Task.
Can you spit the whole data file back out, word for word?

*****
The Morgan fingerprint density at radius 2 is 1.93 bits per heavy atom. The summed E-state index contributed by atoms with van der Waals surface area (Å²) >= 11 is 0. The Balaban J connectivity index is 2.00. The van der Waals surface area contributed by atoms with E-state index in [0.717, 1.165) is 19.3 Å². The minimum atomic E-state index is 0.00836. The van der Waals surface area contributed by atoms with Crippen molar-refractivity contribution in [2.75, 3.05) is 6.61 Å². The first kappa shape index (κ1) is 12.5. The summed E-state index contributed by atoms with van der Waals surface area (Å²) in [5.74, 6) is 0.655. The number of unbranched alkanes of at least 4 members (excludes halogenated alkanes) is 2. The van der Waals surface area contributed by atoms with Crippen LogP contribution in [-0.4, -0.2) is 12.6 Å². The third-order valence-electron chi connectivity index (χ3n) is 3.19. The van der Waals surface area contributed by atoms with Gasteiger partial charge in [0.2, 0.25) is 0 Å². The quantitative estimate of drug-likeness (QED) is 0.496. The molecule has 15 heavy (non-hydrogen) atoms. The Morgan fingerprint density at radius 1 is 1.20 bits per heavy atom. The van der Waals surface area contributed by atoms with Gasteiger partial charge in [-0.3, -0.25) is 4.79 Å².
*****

The Morgan fingerprint density at radius 2 is 1.93 bits per heavy atom. The summed E-state index contributed by atoms with van der Waals surface area (Å²) >= 11 is 0. The Balaban J connectivity index is 2.00. The van der Waals surface area contributed by atoms with E-state index in [0.717, 1.165) is 19.3 Å². The minimum atomic E-state index is 0.00836. The van der Waals surface area contributed by atoms with Crippen molar-refractivity contribution in [2.75, 3.05) is 6.61 Å². The first kappa shape index (κ1) is 12.5. The summed E-state index contributed by atoms with van der Waals surface area (Å²) in [5.74, 6) is 0.655. The number of unbranched alkanes of at least 4 members (excludes halogenated alkanes) is 2. The van der Waals surface area contributed by atoms with Crippen LogP contribution in [-0.4, -0.2) is 12.6 Å². The third-order valence-electron chi connectivity index (χ3n) is 3.19. The van der Waals surface area contributed by atoms with Gasteiger partial charge in [0.2, 0.25) is 0 Å². The quantitative estimate of drug-likeness (QED) is 0.496. The molecule has 15 heavy (non-hydrogen) atoms. The Morgan fingerprint density at radius 1 is 1.20 bits per heavy atom. The van der Waals surface area contributed by atoms with Gasteiger partial charge in [-0.3, -0.25) is 4.79 Å².